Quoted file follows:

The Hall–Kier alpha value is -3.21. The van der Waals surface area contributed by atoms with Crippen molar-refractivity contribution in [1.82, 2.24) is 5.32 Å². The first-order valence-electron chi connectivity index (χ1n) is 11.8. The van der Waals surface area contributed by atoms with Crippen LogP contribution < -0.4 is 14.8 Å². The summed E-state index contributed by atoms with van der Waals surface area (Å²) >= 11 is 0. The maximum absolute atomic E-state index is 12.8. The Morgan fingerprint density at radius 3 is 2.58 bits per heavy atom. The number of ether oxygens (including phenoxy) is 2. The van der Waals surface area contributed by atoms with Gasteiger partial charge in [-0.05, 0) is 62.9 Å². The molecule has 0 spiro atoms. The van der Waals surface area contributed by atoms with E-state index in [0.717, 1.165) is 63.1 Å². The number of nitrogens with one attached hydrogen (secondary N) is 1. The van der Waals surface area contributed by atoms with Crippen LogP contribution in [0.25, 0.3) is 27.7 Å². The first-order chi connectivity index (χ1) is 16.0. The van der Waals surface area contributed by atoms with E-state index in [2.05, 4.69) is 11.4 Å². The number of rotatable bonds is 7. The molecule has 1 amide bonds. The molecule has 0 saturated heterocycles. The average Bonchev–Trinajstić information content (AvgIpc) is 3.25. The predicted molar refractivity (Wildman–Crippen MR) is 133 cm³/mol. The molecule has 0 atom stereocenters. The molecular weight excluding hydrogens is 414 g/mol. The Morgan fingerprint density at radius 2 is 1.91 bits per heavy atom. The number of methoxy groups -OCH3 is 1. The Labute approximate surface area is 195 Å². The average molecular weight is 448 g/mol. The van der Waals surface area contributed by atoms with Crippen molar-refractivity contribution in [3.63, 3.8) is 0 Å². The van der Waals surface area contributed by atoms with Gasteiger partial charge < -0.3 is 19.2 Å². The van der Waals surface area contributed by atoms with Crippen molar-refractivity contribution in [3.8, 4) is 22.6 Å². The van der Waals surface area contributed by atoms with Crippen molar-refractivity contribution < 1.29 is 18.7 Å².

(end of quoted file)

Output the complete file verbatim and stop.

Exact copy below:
The Hall–Kier alpha value is -3.21. The van der Waals surface area contributed by atoms with Crippen molar-refractivity contribution in [1.82, 2.24) is 5.32 Å². The first-order valence-electron chi connectivity index (χ1n) is 11.8. The van der Waals surface area contributed by atoms with Crippen LogP contribution < -0.4 is 14.8 Å². The summed E-state index contributed by atoms with van der Waals surface area (Å²) >= 11 is 0. The maximum absolute atomic E-state index is 12.8. The Morgan fingerprint density at radius 3 is 2.58 bits per heavy atom. The number of ether oxygens (including phenoxy) is 2. The van der Waals surface area contributed by atoms with Gasteiger partial charge in [-0.05, 0) is 62.9 Å². The molecule has 0 spiro atoms. The van der Waals surface area contributed by atoms with E-state index in [0.717, 1.165) is 63.1 Å². The number of nitrogens with one attached hydrogen (secondary N) is 1. The van der Waals surface area contributed by atoms with Crippen LogP contribution in [0.25, 0.3) is 27.7 Å². The first-order chi connectivity index (χ1) is 16.0. The van der Waals surface area contributed by atoms with E-state index in [2.05, 4.69) is 11.4 Å². The number of rotatable bonds is 7. The molecule has 1 amide bonds. The molecule has 0 saturated heterocycles. The average Bonchev–Trinajstić information content (AvgIpc) is 3.25. The predicted molar refractivity (Wildman–Crippen MR) is 133 cm³/mol. The molecule has 0 atom stereocenters. The molecular weight excluding hydrogens is 414 g/mol. The Morgan fingerprint density at radius 2 is 1.91 bits per heavy atom. The number of methoxy groups -OCH3 is 1. The Labute approximate surface area is 195 Å². The average molecular weight is 448 g/mol. The van der Waals surface area contributed by atoms with Crippen molar-refractivity contribution in [3.63, 3.8) is 0 Å². The van der Waals surface area contributed by atoms with Gasteiger partial charge < -0.3 is 19.2 Å². The van der Waals surface area contributed by atoms with Crippen molar-refractivity contribution in [3.8, 4) is 22.6 Å². The van der Waals surface area contributed by atoms with Crippen molar-refractivity contribution < 1.29 is 18.7 Å².